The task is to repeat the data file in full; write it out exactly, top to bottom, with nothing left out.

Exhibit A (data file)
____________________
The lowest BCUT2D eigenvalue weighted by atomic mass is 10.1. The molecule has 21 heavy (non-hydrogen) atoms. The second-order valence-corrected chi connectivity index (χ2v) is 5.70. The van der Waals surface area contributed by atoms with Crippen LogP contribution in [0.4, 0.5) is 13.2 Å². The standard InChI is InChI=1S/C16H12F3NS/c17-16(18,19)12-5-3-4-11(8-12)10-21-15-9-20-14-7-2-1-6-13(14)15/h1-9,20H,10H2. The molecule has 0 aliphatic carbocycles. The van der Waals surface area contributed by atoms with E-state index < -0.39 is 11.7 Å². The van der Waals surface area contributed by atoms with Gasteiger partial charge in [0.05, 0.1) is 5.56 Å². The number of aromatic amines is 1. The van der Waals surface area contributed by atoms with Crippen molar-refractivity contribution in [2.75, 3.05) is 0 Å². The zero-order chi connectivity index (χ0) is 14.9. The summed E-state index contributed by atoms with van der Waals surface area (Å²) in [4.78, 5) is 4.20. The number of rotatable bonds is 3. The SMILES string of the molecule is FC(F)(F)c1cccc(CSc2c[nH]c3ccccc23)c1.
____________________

The lowest BCUT2D eigenvalue weighted by atomic mass is 10.1. The molecule has 21 heavy (non-hydrogen) atoms. The second-order valence-corrected chi connectivity index (χ2v) is 5.70. The van der Waals surface area contributed by atoms with Crippen LogP contribution in [0.4, 0.5) is 13.2 Å². The standard InChI is InChI=1S/C16H12F3NS/c17-16(18,19)12-5-3-4-11(8-12)10-21-15-9-20-14-7-2-1-6-13(14)15/h1-9,20H,10H2. The molecule has 0 aliphatic carbocycles. The van der Waals surface area contributed by atoms with E-state index < -0.39 is 11.7 Å². The van der Waals surface area contributed by atoms with Gasteiger partial charge in [0.05, 0.1) is 5.56 Å². The number of aromatic amines is 1. The van der Waals surface area contributed by atoms with Crippen molar-refractivity contribution in [2.75, 3.05) is 0 Å². The zero-order chi connectivity index (χ0) is 14.9. The summed E-state index contributed by atoms with van der Waals surface area (Å²) in [4.78, 5) is 4.20. The number of rotatable bonds is 3. The SMILES string of the molecule is FC(F)(F)c1cccc(CSc2c[nH]c3ccccc23)c1.